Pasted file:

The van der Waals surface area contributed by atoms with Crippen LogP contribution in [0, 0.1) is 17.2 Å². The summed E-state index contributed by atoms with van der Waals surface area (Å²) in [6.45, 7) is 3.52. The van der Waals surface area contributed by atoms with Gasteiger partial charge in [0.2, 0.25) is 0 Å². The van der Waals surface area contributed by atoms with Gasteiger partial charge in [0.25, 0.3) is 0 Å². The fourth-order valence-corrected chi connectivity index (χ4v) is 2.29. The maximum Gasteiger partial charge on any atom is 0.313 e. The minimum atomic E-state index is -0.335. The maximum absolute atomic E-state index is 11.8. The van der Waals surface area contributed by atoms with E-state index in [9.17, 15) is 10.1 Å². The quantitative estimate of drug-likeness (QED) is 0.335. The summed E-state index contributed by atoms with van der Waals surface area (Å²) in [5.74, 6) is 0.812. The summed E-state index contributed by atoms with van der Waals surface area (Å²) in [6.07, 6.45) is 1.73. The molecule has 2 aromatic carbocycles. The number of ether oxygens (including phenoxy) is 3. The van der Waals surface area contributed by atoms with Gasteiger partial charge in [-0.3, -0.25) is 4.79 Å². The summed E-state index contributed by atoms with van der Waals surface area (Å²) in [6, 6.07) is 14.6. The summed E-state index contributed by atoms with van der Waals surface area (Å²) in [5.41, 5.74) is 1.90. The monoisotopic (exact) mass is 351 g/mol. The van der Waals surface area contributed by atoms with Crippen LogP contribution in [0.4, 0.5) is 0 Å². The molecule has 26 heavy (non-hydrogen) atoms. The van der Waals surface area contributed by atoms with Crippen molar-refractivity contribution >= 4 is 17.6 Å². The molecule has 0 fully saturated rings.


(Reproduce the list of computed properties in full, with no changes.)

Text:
The van der Waals surface area contributed by atoms with Crippen LogP contribution in [0, 0.1) is 17.2 Å². The summed E-state index contributed by atoms with van der Waals surface area (Å²) in [6.45, 7) is 3.52. The van der Waals surface area contributed by atoms with Gasteiger partial charge in [0.2, 0.25) is 0 Å². The van der Waals surface area contributed by atoms with Gasteiger partial charge in [0.25, 0.3) is 0 Å². The fourth-order valence-corrected chi connectivity index (χ4v) is 2.29. The maximum Gasteiger partial charge on any atom is 0.313 e. The minimum atomic E-state index is -0.335. The maximum absolute atomic E-state index is 11.8. The van der Waals surface area contributed by atoms with E-state index in [9.17, 15) is 10.1 Å². The quantitative estimate of drug-likeness (QED) is 0.335. The summed E-state index contributed by atoms with van der Waals surface area (Å²) in [5.74, 6) is 0.812. The summed E-state index contributed by atoms with van der Waals surface area (Å²) in [6.07, 6.45) is 1.73. The molecule has 2 aromatic carbocycles. The number of ether oxygens (including phenoxy) is 3. The van der Waals surface area contributed by atoms with Gasteiger partial charge in [-0.3, -0.25) is 4.79 Å². The summed E-state index contributed by atoms with van der Waals surface area (Å²) in [6, 6.07) is 14.6. The summed E-state index contributed by atoms with van der Waals surface area (Å²) in [5.41, 5.74) is 1.90. The monoisotopic (exact) mass is 351 g/mol. The van der Waals surface area contributed by atoms with Crippen LogP contribution in [0.4, 0.5) is 0 Å². The molecule has 26 heavy (non-hydrogen) atoms. The van der Waals surface area contributed by atoms with Crippen molar-refractivity contribution >= 4 is 17.6 Å². The molecule has 0 fully saturated rings.